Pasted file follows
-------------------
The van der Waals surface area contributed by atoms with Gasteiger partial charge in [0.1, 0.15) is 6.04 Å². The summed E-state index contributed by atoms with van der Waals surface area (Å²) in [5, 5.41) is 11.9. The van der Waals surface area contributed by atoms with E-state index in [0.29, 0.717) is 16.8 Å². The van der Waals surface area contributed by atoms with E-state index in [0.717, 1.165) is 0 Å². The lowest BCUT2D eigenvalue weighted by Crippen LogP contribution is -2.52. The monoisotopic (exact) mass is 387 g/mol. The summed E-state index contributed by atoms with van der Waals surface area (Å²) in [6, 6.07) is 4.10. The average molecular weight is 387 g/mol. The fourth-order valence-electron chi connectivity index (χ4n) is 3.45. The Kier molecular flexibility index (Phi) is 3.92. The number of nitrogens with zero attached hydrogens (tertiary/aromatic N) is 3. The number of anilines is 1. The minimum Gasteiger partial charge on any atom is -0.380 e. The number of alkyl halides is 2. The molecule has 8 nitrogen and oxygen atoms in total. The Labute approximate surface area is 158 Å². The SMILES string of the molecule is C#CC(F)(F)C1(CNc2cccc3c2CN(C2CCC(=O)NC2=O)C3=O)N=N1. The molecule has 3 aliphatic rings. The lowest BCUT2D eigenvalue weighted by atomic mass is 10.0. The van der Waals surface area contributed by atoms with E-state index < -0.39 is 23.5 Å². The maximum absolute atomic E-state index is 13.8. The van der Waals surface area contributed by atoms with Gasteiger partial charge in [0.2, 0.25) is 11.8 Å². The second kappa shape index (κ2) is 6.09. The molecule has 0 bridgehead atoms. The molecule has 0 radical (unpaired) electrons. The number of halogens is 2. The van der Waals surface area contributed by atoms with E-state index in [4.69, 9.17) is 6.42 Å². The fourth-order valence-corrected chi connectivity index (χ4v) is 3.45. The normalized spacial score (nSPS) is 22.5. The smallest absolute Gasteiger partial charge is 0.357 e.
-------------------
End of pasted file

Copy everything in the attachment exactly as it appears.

The van der Waals surface area contributed by atoms with Gasteiger partial charge in [0.1, 0.15) is 6.04 Å². The summed E-state index contributed by atoms with van der Waals surface area (Å²) in [5, 5.41) is 11.9. The van der Waals surface area contributed by atoms with E-state index in [0.29, 0.717) is 16.8 Å². The van der Waals surface area contributed by atoms with E-state index in [0.717, 1.165) is 0 Å². The lowest BCUT2D eigenvalue weighted by Crippen LogP contribution is -2.52. The monoisotopic (exact) mass is 387 g/mol. The summed E-state index contributed by atoms with van der Waals surface area (Å²) in [6, 6.07) is 4.10. The average molecular weight is 387 g/mol. The fourth-order valence-electron chi connectivity index (χ4n) is 3.45. The Kier molecular flexibility index (Phi) is 3.92. The number of nitrogens with zero attached hydrogens (tertiary/aromatic N) is 3. The number of anilines is 1. The minimum Gasteiger partial charge on any atom is -0.380 e. The number of alkyl halides is 2. The molecule has 8 nitrogen and oxygen atoms in total. The Labute approximate surface area is 158 Å². The SMILES string of the molecule is C#CC(F)(F)C1(CNc2cccc3c2CN(C2CCC(=O)NC2=O)C3=O)N=N1. The molecule has 3 aliphatic rings. The lowest BCUT2D eigenvalue weighted by atomic mass is 10.0. The van der Waals surface area contributed by atoms with E-state index < -0.39 is 23.5 Å². The maximum absolute atomic E-state index is 13.8. The van der Waals surface area contributed by atoms with Gasteiger partial charge in [0.2, 0.25) is 11.8 Å². The second kappa shape index (κ2) is 6.09. The molecule has 0 bridgehead atoms. The molecule has 0 radical (unpaired) electrons. The number of halogens is 2. The van der Waals surface area contributed by atoms with E-state index in [4.69, 9.17) is 6.42 Å². The fourth-order valence-corrected chi connectivity index (χ4v) is 3.45. The normalized spacial score (nSPS) is 22.5. The smallest absolute Gasteiger partial charge is 0.357 e.